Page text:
January 30th 2016

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Articles from this issue:

COVER STORY Dyson report only partial answer to union problems

CANBERRA OBSERVED No urgency but Turnbull will want to make his mark

NATIONAL AFFAIRS SA pays price of solar and wind generation

FRENCH POLITICS AND ISLAM Kepel scathing of French elites, Salafists and far-right Islamophobes

ENVIRONMENT New bushfire tragedies: when will we ever learn?

RELIGION IN RUSSIA Betrayal: Curia no friend to Russian Catholics

HISTORY OF TAIWAN From pivot of Dutch trade to Japanese outpost

LIFE ISSUES Victoria enacts law based on lies told to Parliament

LIFE ISSUES Euthanasia: a false start to end-of-life issues

ETHICS Book traces foundations of true civilisation

RELIGION AND SOCIETY A welcome in truth for the same-sex attracted

CINEMA The beauty beyond fear: The Good Dinosaur

BOOK REVIEW Secularism mars insights

BOOK REVIEW A novel for the remnant


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The beauty beyond fear: The Good Dinosaur

by Symeon J. Thompson

News Weekly, January 30, 2016

The Good Dinosaur is a beautiful film. It is a simple story, much simpler than the stories Pixar usually tells. Rather than intricate in-jokes and multilayered references, The Good Dinosaur focuses on the story of a boy trying to find his way home, and the things he finds on his way there, including who he is.

Arlo, left, and the “critter”.

But this boy is a dinosaur. In this alternate timeline the asteroid that wiped out the dinosaurs missed. With the passing of time the dinosaurs have developed the rudiments of civilisation.

Henry (Jeffrey Wright) and Ida (Frances McDormand) are apatosaurus farmers living on a farm in what will become the American North-West, growing maize and raising giant chickens. They have three children: rambunctious Buck (Marcus Scribner) clever Libby (Maleah Padilla) and the hypersensitive and easily scared Arlo (Raymond Ochoa).

Key to the family’s survival is their corn silo, which holds their supplies for the winter. On it the family members make their mark when they have done something of significance for the family. Buck and Libby make theirs easily, but Arlo has more trouble. Then again, he even has trouble feeding the chickens.

Henry has an idea. A critter’s been making its way into the silo and eating their supplies. Henry makes a trap and has Arlo stand guard, ready to kill the critter when it’s caught.

The critter’s revealed to be a hungry and feral human boy (Jack Bright), whom Arlo is not only too scared to kill, but lets go. Henry is so concerned that he takes Arlo with him into the wild to hunt the human boy down, but a storm approaches and before they make it back, Henry is washed away by the floodwaters.

In the aftermath the family is struggling to harvest enough food for the winter, when Arlo discovers the critter in the silo munching merrily away. Arlo pursues him, blaming him for his father’s death, and falls into the river and is swept far away. Now Arlo must make his way home with only the critter, whom he names Spot, for company.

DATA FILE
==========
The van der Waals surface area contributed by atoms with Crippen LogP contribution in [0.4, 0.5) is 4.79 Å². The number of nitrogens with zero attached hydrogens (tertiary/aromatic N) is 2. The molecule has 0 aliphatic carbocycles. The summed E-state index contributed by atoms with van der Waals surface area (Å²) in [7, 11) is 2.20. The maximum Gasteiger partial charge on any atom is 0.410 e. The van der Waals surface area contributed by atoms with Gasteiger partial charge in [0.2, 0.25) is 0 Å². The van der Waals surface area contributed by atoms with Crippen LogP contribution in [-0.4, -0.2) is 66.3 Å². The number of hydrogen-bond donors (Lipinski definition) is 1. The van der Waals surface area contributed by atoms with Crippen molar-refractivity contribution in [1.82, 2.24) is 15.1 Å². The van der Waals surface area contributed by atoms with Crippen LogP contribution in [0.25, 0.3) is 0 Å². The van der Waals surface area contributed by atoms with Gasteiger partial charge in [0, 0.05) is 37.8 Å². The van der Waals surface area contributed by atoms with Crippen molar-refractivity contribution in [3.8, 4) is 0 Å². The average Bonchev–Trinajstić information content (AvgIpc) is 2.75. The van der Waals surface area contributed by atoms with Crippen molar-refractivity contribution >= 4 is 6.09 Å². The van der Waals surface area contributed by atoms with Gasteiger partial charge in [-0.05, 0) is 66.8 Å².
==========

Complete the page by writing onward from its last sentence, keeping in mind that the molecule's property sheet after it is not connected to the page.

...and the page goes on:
Along the way he meets a colourful cast of characters, all with their own agendas. There’s the storm-chasing pterodactyls led by Thunderclap (Steve Zahn), who has had a “revelation”; and the crazy styracosaurus (Peter Sohn) who wants the critter to join his army of protecting creatures: “This is Fury, he protects me from the creatures who crawl in the night … This is Dreamcrusher, he protects me from having unrealistic goals.”

Then there’s the T. Rex family of ranchers seeking their herd of “longhorns”, led by Butch (an awesome Sam Elliott) who helps Arlo deal with his fear.

The Good Dinosaur is a story about growing up and dealing with fear. It’s a “boy and his dog” story, drawing on old-school Westerns and classic animations, like The Lion King (1994) and Dumbo (1941). The backgrounds are so well rendered that I wondered at times if they had been animated at all, they looked so beautiful; their beauty was reminiscent of the incredible cinematography that Terrence Malick uses in his rich, if sometimes perplexing, films, such as The Tree of Life (2011).

It is much darker and more violent than other Pixar films, but still child friendly. The villain, the antagonist, is nature itself, something that cannot be controlled, and that must be respected. It is a smaller, simpler story than Pixar usually tells, but still a distinctive one. It has been criticised that it is not in the same class as Toy Story (1995) or WALL-E (2008) or Up (2009), but those are among the greatest films ever made, so that’s no great problem. It’s still a good film. The children in the cinema where I saw it certainly loved it.

More, it has a good message about fear. Arlo has been scared his entire life and wishes he wasn’t, but the film challenges his desire not to be scared. As Butch says, after talking about how he got his scar: “If you ain’t afraid, you ain’t alive.” This ties in with what Henry told Arlo earlier on: “Sometimes you gotta get through your fear to see the beauty on the other side.” The point here is that we cannot run from our fear, but we can accept it, and we can work through it.

This runs counter to much motivational and “positive” thinking around today, where the point is to ignore or deny the negative. It is more in keeping with classical and Biblical wisdom that we should accept negative feelings and act in spite of them, that what we do matters more than what we feel, but that that does not mean that we do not feel. More, as Arlo discovers, we should strive to do what is right, for that is how we will make our mark.

Symeon J. Thompson is a member of the Film Critics Circle of Australia (FCCA).

All you need to know about
the wider impact of transgenderism on society.
TRANSGENDER: one shade of grey, 353pp, $39.99

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